By John Hart member of BSLOL Chapter
It was a few encounters with a Thompson boat around 1965 that launched my interest in wooden runabouts. Whether as a passenger watching the water rush by during a tight turn, as a spotter monitoring the status of a skier, or as a person on the end of that ski rope, the images were recorded into memory.
The Thompson involved was around 16 feet long with a 75 Hp Johnson. There was something striking about the beautiful reddish-brown mahogany windshield and stained shear strake on top of the white lapstrake hull that set this boat apart. Seeing the wooden ribs and hull reminded a person that it was almost a living structure. It seemed more crafted than just molded with man-made composites. While it might have required some sanding and varnishing periodically, the result indicated a commitment on the part of the owner.
Around 2003 my ever-watchful son found a boat on a trader website. A 1960 Thompson, about 16 feet long, 75Hp 1961 Johnson Super Sea Horse. It was a Sea-Coaster Runabout model #473 built in Peshtigo, Wisconsin by a builder with a code name W, and was the 2559th hull made in 1960. This would be great. Get the boat, renew the varnish, repaint the hull and have it ready for the lake in August.
Well. Organic boats have organic things happen over the years, and while this one was pretty well preserved, it did need a lot more work than initially presumed. After making a map of all the components, the motor, seats, hardware and all the controls were removed. Four 12’ pieces of quarter sawn white oak were used to strengthen the bottom from the inside. One 1½ x1½” piece was through bolted to each side of the keelson, and one 1½ x 3” to the floor on each side between the keelson and stringer.
The entire inside below the floorboards was treated thoroughly with a cellulose based penetrating epoxy and then varnished. The hull outside from the bow eye to the spray rails was coated with penetrating epoxy and four coats of a high build epoxy barrier coat. Then three coats of semigloss traditional white hull paint finished the outside.
It took experimentation with four different filler stains to determine the color that looked right for the brightwork. Then 6-9 coats of varnish were needed to get a nice level of gloss and smoothness. It is surprising how much one can learn by researching and experimenting on a project like this.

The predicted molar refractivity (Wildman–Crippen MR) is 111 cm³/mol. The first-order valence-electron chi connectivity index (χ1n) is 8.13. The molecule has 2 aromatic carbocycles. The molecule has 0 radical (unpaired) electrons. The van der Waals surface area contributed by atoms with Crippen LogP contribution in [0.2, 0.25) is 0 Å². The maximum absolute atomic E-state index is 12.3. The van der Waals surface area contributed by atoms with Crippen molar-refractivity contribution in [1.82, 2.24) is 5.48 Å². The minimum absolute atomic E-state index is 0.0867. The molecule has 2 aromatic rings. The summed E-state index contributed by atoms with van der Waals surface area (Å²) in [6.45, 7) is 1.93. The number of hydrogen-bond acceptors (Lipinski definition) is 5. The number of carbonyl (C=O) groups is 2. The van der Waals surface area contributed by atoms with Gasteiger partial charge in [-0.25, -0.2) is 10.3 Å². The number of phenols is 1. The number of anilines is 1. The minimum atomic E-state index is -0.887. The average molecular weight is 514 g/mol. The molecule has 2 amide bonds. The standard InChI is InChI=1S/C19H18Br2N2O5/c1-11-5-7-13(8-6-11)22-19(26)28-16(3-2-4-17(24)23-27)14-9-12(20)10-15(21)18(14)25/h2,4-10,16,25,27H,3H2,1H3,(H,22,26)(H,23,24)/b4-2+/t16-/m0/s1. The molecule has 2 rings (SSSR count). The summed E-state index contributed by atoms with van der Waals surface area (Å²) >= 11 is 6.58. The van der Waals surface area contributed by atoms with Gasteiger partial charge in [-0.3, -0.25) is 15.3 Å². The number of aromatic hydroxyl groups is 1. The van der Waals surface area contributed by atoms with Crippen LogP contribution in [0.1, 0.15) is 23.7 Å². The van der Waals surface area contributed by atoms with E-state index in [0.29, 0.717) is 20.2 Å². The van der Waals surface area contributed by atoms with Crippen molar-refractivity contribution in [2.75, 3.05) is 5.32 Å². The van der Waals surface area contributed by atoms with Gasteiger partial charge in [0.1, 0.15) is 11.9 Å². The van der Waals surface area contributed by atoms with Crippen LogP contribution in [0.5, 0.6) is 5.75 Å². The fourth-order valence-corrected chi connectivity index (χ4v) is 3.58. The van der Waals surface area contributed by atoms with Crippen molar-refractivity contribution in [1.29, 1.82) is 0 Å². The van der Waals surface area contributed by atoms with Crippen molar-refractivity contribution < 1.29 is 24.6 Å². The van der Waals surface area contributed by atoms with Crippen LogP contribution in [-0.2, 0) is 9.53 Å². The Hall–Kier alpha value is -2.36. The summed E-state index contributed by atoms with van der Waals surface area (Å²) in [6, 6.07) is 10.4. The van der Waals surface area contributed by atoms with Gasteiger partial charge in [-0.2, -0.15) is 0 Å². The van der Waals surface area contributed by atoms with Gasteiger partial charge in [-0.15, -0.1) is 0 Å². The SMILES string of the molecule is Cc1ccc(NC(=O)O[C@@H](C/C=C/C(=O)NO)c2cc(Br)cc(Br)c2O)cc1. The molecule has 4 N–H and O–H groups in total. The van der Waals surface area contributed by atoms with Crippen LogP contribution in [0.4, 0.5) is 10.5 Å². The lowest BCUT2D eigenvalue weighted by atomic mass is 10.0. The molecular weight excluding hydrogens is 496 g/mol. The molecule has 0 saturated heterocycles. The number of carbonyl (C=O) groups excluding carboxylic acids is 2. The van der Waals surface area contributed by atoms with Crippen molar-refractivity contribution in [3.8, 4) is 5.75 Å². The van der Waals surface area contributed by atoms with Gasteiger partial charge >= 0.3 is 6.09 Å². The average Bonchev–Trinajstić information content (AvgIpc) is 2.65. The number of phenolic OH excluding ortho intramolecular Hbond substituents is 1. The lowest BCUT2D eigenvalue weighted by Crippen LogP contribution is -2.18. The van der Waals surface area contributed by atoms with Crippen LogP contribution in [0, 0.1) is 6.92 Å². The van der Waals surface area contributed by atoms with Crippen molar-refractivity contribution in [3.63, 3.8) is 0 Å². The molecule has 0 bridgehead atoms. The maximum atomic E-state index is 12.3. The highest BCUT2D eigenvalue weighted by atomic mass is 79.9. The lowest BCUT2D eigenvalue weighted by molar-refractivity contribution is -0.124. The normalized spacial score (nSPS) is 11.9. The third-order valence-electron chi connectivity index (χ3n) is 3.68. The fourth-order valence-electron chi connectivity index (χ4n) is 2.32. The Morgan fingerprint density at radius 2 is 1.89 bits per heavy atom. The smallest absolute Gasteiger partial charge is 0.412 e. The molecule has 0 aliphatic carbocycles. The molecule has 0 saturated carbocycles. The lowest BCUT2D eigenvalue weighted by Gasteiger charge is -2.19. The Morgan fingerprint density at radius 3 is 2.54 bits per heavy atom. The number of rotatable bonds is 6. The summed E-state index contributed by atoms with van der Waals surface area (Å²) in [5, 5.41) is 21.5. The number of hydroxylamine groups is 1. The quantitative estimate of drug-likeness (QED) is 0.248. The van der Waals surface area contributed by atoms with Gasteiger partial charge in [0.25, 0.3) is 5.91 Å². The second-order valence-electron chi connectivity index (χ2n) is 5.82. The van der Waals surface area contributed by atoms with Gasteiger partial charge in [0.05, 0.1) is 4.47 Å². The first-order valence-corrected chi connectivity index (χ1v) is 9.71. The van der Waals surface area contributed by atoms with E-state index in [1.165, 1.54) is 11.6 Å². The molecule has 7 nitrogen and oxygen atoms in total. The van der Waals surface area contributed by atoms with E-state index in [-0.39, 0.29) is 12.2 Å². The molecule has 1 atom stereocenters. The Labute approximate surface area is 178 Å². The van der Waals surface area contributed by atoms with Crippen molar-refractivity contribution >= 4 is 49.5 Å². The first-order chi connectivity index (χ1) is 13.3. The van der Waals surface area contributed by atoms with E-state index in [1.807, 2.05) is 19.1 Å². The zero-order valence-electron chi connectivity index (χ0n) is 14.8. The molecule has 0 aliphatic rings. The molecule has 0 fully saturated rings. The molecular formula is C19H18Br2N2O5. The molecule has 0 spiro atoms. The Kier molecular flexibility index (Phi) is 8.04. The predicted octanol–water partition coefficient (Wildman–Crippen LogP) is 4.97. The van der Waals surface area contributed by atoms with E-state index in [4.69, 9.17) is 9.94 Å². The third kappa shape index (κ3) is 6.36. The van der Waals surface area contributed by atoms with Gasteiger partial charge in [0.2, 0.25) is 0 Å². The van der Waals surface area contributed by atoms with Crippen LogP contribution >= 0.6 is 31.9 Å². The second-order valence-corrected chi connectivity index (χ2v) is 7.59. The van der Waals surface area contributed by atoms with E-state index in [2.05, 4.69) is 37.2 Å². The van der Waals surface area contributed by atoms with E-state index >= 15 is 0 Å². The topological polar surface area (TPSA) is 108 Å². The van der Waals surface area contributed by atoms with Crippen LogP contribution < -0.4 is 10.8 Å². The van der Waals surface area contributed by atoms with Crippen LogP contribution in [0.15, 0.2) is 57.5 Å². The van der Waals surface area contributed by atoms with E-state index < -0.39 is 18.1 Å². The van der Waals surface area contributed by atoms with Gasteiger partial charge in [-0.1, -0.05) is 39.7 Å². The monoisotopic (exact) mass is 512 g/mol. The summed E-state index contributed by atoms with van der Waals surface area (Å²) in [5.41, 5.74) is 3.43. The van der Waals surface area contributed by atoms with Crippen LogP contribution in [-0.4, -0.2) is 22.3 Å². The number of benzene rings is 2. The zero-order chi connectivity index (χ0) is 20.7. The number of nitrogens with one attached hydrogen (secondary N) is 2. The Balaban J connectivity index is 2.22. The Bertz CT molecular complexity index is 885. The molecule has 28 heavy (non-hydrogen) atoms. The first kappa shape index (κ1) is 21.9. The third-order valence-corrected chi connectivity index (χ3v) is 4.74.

The motor had a cracked shroud which was repaired and painted. Then a new thermostat, water pump, a few fuel lines, and plugs and points were installed.
After approximately 700 hours of effort, the first launch occurred in 2005. Since that time, we have been able to experience a lot of the fun of boat ownership. We have cruised several lakes in Minnesota, pulled various family members on a tube, and received many comments at launching ramps. We attended the fifth Thompson Antique & Classic Boat Rally in 2006 in Marinette, Wi., and gave the boat an impromptu torture test across the waves of Green Bay.
We also had the fun of losing a Bearing Buddy on the trailer 15 minutes into one vacation, had the 45-year-old trailer coupler jump off the hitch ball on another trip, and had a tire shred apart on the way home from another vacation. We learned what a worn clutch dog felt like and then lost a prop and prop cone when backing away from a dock due to a poorly installed cotter pin (found the prop).
But it was particularly satisfying to launch the reborn Thompson Sea-Coaster Runabout in the same lake in Michigan as that first boat in 1965. Another Thompson wood boat about 16’ long with a white 75 Hp Johnson was pulling a teenager around on a kneeboard, or just taking smooth sweeps around the perimeter of that lake. There was some new wood in the boat, and new lighting technology on the trailer, but it seemed like old times. Even when it is not in a lake but in a garage, it is just pleasant to lift the boat cover and smell the familiar smell of varnish and remember the charm of an almost living watercraft.